I actually want to know which books bored you silly before I make any recommendations--sometimes it's just mood. I have to be in a very peculiar mood to handle the deep and profound. I mostly like gauzy entertaining reads.-- Currently Briar Patch by Ross Thomas. Oh my, do the politics of the early 80s seem so far away. Thanks for the shout out AH!

Petrea Burchard said...

The Time Traveler's Wife is not at all sappy at all. The cover is a bit misleading.

Whenever I don't know what to read I pick up another DuMaurier. One of these days I will have finally read them all. My recent favorite is The House on the Strand.

I'm with Des, I wouldn't mind knowing what bored you.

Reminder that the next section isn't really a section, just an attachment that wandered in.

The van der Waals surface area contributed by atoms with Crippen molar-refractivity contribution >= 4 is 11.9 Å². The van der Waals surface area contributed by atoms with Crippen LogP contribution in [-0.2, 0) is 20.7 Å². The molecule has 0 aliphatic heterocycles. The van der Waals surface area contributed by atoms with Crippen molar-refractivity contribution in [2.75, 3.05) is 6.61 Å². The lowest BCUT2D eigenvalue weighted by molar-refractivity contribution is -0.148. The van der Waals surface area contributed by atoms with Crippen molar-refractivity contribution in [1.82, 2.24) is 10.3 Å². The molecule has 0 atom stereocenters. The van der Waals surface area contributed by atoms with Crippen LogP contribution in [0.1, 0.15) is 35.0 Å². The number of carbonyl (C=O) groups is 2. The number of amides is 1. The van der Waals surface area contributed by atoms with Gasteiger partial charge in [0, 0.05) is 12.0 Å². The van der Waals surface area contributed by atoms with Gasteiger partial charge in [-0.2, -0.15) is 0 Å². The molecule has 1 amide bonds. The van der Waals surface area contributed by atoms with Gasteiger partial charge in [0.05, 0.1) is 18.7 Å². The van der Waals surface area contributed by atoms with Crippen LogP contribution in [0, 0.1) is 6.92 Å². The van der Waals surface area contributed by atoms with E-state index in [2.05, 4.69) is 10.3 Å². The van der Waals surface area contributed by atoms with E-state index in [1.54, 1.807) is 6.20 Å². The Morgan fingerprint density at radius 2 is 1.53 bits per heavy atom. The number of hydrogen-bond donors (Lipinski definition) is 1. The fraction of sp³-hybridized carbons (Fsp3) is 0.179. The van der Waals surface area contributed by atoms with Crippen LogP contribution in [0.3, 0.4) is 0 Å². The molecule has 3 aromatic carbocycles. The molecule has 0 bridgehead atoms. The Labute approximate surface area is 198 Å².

Bec said...

You have to read the Time Traveler's Wife! It's a book that stuck with me . . . not everyone I've recommended it to loves it as much as I do but I think it's great. And, Traveling with Pomegranates will show up in your mailbox soon :)

Jess said...

I've been in a book slump, too. I've only been reading stuff written by my friends, and while it's all been good my heart just hasn't been in it. I also haven't been posting on my book blog. I hope a nice book comes along and sweeps you off your feet soon!

Petrea Burchard said...

OH EM GEE.

I think we're all going to want to read this. I read the review, then I watched the book trailer. Then I watched the 7-minute embedded video. If this guy writes like he shoots, this is going to be a fantastic book.

Miss Peregrine's Home for Peculiar Children

Pasadena Adjacent said...

Reading Lolita in Tehran; from the perspective of several woman (all very different) in an underground book club

Geek Love; Katherin Dunn
Fun read, can't put it down

I currently have a book titled "A Heartbreaking Work of Staggering Genius" by Dave Eggers. Has anybody read it?